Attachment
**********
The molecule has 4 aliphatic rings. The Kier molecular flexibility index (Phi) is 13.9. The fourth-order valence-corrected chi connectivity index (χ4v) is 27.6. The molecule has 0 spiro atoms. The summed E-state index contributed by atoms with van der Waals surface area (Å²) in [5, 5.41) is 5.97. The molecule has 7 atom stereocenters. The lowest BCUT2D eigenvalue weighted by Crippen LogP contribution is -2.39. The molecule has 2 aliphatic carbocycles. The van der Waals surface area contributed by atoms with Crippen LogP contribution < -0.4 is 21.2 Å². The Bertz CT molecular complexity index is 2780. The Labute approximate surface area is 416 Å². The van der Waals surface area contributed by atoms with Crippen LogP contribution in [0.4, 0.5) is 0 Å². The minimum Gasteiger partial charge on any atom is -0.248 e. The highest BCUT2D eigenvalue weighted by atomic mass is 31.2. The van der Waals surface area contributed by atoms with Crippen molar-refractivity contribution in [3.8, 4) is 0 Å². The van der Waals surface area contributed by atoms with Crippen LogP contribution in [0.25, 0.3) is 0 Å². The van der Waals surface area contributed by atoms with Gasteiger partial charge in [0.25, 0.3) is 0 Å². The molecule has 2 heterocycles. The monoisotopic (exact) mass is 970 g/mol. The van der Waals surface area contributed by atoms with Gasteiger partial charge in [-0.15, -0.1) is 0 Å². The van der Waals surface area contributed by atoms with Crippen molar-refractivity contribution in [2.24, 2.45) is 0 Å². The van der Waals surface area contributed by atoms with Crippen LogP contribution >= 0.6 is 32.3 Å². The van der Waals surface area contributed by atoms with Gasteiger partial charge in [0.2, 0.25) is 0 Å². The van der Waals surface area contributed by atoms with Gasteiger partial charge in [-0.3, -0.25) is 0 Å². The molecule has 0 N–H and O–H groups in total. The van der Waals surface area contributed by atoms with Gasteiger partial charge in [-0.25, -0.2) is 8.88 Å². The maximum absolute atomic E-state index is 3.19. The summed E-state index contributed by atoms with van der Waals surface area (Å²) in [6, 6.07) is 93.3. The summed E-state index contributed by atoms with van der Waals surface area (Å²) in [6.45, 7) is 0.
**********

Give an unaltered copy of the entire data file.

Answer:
The molecule has 4 aliphatic rings. The Kier molecular flexibility index (Phi) is 13.9. The fourth-order valence-corrected chi connectivity index (χ4v) is 27.6. The molecule has 0 spiro atoms. The summed E-state index contributed by atoms with van der Waals surface area (Å²) in [5, 5.41) is 5.97. The molecule has 7 atom stereocenters. The lowest BCUT2D eigenvalue weighted by Crippen LogP contribution is -2.39. The molecule has 2 aliphatic carbocycles. The van der Waals surface area contributed by atoms with Crippen LogP contribution < -0.4 is 21.2 Å². The Bertz CT molecular complexity index is 2780. The Labute approximate surface area is 416 Å². The van der Waals surface area contributed by atoms with Crippen LogP contribution in [0.4, 0.5) is 0 Å². The minimum Gasteiger partial charge on any atom is -0.248 e. The highest BCUT2D eigenvalue weighted by atomic mass is 31.2. The van der Waals surface area contributed by atoms with Crippen molar-refractivity contribution in [3.8, 4) is 0 Å². The van der Waals surface area contributed by atoms with Crippen LogP contribution in [0.25, 0.3) is 0 Å². The van der Waals surface area contributed by atoms with Gasteiger partial charge in [0.25, 0.3) is 0 Å². The molecule has 2 heterocycles. The monoisotopic (exact) mass is 970 g/mol. The van der Waals surface area contributed by atoms with Gasteiger partial charge in [-0.15, -0.1) is 0 Å². The van der Waals surface area contributed by atoms with Crippen molar-refractivity contribution in [2.24, 2.45) is 0 Å². The van der Waals surface area contributed by atoms with Crippen LogP contribution >= 0.6 is 32.3 Å². The van der Waals surface area contributed by atoms with Gasteiger partial charge in [0.2, 0.25) is 0 Å². The van der Waals surface area contributed by atoms with Gasteiger partial charge in [-0.3, -0.25) is 0 Å². The molecule has 0 N–H and O–H groups in total. The van der Waals surface area contributed by atoms with Gasteiger partial charge in [-0.25, -0.2) is 8.88 Å². The maximum absolute atomic E-state index is 3.19. The summed E-state index contributed by atoms with van der Waals surface area (Å²) in [6, 6.07) is 93.3. The summed E-state index contributed by atoms with van der Waals surface area (Å²) in [6.45, 7) is 0.